When Bad Regulation Isn’t a Bad Idea

Last Friday, President Obama quietly signed legislation requiring special labeling for commercial foods containing genetically modified organisms (GMOs)—plants and animals with desirable genetic traits that were directly implanted in a laboratory. Gene modification typically yields plants and animals that take less time to reach maturity, have greater resistance to drought or disease, or have other desirable traits like sweeter corn or meatier livestock. Yet some people oppose these scientific advances, for reasons that aren’t all that clear.

Most of the foods that humans and animals have consumed for millennia have been genetically modified. Usually this was done through the unpredictable, haphazard technique of cross-fertilization, a technique whose development marked the dawn of agriculture. Yet the new law targets only the highly precise gene manipulations done in laboratories. The labeling requirement comes in spite of the fact that countless scientific organizations—including the American Association for the Advancement of Science, the National Academy of Sciences, the World Health Organization, the American Medical Association, and the British Royal Society—have concluded that GMOs pose no more threat to human health than new organisms developed through traditional methods.

Accordingly, some Obama critics have responded to his bill-signing by sarcastically quoting his earlier vows to rely on science when policymaking. The cleverer critics have even asked what comes next: dihydrogen monoxide warnings? Labels that foods contain no fairies or gremlins?

The critics overlook the incredible weakness of the new law, which can be satisfied with something as unobtrusive as a nondescript QR code linking to a GMO notice. In fact, anti-GMO activists oppose the new law because it preempts more rigorous regulation. And that’s exactly what President Obama and Congress intended to do.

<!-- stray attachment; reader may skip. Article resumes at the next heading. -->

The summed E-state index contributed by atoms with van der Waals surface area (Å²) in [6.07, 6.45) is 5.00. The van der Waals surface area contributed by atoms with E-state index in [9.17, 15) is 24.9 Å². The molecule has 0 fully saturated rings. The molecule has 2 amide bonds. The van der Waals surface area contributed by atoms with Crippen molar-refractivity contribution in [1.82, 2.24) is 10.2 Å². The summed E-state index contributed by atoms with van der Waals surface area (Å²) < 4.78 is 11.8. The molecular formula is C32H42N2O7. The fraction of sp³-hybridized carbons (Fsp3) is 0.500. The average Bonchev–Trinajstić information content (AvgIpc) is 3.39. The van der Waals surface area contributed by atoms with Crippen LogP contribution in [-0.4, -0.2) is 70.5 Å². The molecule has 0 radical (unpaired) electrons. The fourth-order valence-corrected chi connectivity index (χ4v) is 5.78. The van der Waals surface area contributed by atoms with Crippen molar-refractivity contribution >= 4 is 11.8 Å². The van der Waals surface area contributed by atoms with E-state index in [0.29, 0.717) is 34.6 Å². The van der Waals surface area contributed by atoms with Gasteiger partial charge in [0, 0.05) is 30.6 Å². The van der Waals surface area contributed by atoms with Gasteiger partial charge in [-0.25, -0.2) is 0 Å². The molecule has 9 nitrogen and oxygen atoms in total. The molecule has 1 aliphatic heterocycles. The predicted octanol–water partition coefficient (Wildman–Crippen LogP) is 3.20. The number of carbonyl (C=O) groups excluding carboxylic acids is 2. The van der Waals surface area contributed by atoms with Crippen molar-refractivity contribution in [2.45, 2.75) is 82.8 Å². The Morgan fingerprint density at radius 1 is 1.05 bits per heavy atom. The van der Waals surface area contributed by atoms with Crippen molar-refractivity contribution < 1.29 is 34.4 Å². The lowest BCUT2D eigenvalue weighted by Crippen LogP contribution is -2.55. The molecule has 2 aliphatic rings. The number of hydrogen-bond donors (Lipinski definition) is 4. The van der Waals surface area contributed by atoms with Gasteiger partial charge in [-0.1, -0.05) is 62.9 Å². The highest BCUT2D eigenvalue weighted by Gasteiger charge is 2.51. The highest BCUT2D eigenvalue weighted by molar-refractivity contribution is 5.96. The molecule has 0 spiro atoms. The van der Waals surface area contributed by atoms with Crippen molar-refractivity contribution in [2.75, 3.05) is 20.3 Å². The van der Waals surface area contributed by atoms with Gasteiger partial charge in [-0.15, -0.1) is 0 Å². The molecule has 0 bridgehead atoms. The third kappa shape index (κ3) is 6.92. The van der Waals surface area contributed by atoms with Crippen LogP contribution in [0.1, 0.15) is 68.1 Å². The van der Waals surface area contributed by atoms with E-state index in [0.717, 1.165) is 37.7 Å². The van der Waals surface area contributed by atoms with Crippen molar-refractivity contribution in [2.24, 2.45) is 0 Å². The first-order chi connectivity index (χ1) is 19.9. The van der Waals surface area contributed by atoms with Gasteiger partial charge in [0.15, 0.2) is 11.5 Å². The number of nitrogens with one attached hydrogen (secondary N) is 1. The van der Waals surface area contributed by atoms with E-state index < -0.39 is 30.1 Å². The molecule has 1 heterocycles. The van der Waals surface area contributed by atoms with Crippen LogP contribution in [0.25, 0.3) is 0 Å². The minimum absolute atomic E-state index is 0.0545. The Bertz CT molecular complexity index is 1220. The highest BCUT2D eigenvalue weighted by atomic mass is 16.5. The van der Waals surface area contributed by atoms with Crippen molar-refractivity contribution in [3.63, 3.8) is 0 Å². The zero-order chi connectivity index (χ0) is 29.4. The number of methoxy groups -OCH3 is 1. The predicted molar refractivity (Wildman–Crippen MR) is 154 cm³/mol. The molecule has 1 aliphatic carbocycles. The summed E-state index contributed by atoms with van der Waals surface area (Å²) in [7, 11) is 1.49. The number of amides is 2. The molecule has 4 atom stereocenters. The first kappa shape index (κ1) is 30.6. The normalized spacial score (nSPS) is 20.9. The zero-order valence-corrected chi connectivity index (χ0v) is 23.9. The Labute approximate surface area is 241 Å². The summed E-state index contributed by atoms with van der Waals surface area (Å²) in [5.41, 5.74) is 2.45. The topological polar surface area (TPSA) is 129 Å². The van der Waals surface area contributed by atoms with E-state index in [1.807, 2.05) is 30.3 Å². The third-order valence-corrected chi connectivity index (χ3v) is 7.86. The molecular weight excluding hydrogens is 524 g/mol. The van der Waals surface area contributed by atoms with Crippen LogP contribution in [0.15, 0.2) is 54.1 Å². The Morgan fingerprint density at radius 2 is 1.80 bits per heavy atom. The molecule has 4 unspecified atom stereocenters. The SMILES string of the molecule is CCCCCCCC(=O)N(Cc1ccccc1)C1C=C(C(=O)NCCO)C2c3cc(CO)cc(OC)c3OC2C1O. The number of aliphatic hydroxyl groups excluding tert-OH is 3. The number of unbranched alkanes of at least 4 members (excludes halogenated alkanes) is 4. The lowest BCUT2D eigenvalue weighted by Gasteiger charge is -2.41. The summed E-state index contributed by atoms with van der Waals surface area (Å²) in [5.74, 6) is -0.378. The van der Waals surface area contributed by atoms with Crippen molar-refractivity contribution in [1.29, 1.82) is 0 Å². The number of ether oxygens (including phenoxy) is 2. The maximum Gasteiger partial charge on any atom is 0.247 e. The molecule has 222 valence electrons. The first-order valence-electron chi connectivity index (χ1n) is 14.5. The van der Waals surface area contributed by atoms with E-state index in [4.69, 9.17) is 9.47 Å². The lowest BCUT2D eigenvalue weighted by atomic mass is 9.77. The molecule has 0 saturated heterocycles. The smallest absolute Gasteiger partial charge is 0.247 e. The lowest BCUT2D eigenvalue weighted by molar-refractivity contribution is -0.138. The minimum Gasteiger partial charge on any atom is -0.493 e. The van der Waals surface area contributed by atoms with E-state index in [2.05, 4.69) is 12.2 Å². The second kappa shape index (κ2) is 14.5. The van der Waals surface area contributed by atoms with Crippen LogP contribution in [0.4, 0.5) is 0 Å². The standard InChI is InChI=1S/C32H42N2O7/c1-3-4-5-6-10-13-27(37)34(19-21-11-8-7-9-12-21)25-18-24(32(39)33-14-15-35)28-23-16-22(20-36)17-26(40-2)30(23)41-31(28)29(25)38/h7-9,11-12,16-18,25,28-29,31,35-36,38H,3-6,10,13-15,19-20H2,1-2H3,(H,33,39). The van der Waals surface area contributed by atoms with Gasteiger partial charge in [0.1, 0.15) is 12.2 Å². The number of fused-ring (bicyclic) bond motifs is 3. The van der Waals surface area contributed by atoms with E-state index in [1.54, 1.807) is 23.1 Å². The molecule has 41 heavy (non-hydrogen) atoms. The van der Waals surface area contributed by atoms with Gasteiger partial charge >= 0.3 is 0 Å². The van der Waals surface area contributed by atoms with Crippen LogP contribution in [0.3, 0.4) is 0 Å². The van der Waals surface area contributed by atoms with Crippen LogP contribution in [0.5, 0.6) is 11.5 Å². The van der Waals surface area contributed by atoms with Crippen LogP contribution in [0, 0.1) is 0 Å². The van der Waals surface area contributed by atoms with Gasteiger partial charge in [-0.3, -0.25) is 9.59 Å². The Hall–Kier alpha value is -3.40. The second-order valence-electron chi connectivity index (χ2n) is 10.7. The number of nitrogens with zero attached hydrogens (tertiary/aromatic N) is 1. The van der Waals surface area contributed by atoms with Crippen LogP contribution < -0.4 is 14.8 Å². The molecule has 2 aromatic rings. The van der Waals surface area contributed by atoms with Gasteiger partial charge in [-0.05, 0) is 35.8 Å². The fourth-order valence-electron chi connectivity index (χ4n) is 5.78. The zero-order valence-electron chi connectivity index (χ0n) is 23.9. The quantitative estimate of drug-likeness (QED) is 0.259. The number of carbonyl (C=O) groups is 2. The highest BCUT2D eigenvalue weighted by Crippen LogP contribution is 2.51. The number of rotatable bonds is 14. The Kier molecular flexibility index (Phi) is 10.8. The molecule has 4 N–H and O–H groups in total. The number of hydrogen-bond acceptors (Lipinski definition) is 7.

The immediate reason for the new legislation is a more onerous 2014 Vermont law that would have affected the food supply chain, raising consumer prices nationally. Similar requirements were percolating in other states, advanced by anti-GMO activists (and agribusiness groups that don’t want competition from GMO products). With a stroke of the pen, President Obama and federal lawmakers have used a bad but meager requirement to counteract those far worse state laws.

This is not the only time the Obama White House has helped consumers and advanced science, to the frustration of the anti-GMO crowd. His administration previously approved the AquAdvantage salmon that had languished in bureaucratic review hell for decades.

Cato’s Regulation has covered GMOs and the broader biotech controversy for decades. You can see a couple of those articles if you click on the last two links above. Case Western Reserve law professor Jonathan Adler will have an article on the new labeling law in the magazine’s fall issue.